A beauty blog celebrating dark skin



My name is Stavroula, my friends call me Stavvie. I also get called Stav, Stavz, Stavzy, Stavvo, pick your flavour! I am a professional makeup artist and have been doing makeup since 2007 (yes, it’s a real job).

I’m a white girl who loves doing makeup on black girls.

For the purpose of simplified reading I will use white and black here, the rest of the blog is filled with colour and shades and tones, keeping it simple here, don’t let yourself be offended, simple. I suppose I could say dark skin, but over the years I have narrowed my passion down to girls who identify as black, not indian or coloured or mixed race. The term African is also vague, people who were born in Africa identify as African, that includes white, indian, coloured, mixed race. Black, white, simple.

So, I love doing makeup on black girls. Their skin tends to be plumper, smoother in texture (black don’t crack ya’ll), and foundation just melts into it like chocolate. A lot of white makeup artists I know find it difficult to do makeup on black girls, I suspect it has more to do with a limited range of colours in their kit than a lack of skills, but I am often booked on jobs that another makeup artist doesn’t feel confident enough to do – purely because the models have darker skin than they are used to working with. If  I walked into a room of girls and had to choose who to do makeup on, I would choose a black girl. This is what I love, this is my passion.

I am also passionate about women empowerment (yes I realise it makes no sense that I use the word girls more often than women, I do it with boys too *shrug*), and I believe makeup is a very powerful tool that gives women self confidence and allows them to quieten their insecurities. Makeup has no effect on how smart you are, it even seems superficial to place so much emphasis on a pretty face, but a woman who uses makeup to enhance her features and loves what she sees in the mirror is a very empowered woman indeed.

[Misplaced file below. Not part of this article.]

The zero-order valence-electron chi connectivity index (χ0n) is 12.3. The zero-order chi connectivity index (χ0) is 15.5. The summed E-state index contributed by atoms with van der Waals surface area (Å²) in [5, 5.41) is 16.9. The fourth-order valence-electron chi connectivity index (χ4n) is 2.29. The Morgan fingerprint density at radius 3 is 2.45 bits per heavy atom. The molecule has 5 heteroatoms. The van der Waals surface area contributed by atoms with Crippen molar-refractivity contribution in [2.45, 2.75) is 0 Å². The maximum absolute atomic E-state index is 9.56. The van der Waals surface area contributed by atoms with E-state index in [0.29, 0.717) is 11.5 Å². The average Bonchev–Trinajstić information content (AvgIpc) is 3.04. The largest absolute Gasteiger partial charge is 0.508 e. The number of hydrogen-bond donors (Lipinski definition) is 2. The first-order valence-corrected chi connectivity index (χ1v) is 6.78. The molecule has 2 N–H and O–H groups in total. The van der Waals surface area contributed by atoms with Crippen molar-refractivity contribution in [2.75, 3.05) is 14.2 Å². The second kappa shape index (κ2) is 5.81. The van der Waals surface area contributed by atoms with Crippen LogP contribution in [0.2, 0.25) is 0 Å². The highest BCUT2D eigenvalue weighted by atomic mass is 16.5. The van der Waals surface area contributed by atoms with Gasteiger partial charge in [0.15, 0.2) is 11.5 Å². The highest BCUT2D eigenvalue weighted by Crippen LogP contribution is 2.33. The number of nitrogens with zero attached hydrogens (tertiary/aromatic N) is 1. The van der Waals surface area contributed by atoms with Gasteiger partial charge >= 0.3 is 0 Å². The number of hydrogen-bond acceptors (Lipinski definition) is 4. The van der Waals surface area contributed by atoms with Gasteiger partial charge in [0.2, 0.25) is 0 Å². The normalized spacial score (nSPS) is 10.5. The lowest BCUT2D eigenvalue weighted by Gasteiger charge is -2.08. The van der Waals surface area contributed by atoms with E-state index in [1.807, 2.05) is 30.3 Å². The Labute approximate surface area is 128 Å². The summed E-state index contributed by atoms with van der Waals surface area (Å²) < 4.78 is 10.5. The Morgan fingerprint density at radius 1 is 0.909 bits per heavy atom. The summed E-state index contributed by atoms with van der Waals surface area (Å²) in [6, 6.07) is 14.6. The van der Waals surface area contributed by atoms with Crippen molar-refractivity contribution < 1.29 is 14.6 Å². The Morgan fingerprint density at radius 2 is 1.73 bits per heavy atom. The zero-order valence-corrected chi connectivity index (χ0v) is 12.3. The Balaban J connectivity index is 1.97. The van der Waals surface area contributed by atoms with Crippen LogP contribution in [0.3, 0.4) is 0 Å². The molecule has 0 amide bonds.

My blog post on The Colour Of Privilege highlights difficulties that black women face in the cosmetic industry. There are countless beauty blogs that cater to white women, but beauty blogs that cater to black women (and South African black women in particular) are not as common. I will use this blog to review products, to create tutorials and to provide information – aimed at black South African women specifically. What will set this blog apart from other beauty blogs is that as a makeup artist I am able to educate you on makeup techniques and products for various face shapes and skin tones, not purely just my own face.

Is it weird that a white girl has created a blog for black girls? Not any weirder than a male fashion designer who designs clothes for women! But how can I review and recommend products that are not at all suitable for my skin tone? I will make use of a review panel; 3 black women with different skin tones that will be able to give informed and relevant opinions on products specifically for black women.

So why did I choose the name ‘my colour makeup‘? The first question I get asked by most women who sit in my makeup chair is “Do you have my colour?“. When I am booked to do a black girl’s makeup, I can bet money that as soon as she sees my white face that’s what she will ask! I can’t blame them, the problem of white makeup artists not catering for black models is an issue even in the international fashion industry, hello Nykhor Paul. But rest assured, I have a wide variety of shades in my kit, you can leave your makeup at home!

This blog is a celebration of black skin, of dark skin, of women. I hope you learn a lot from it, and I hope it gives you the confidence to try new things. Enjoy!

*Thanks Robyn Davie for the photos! http://www.robyndavie.com/*

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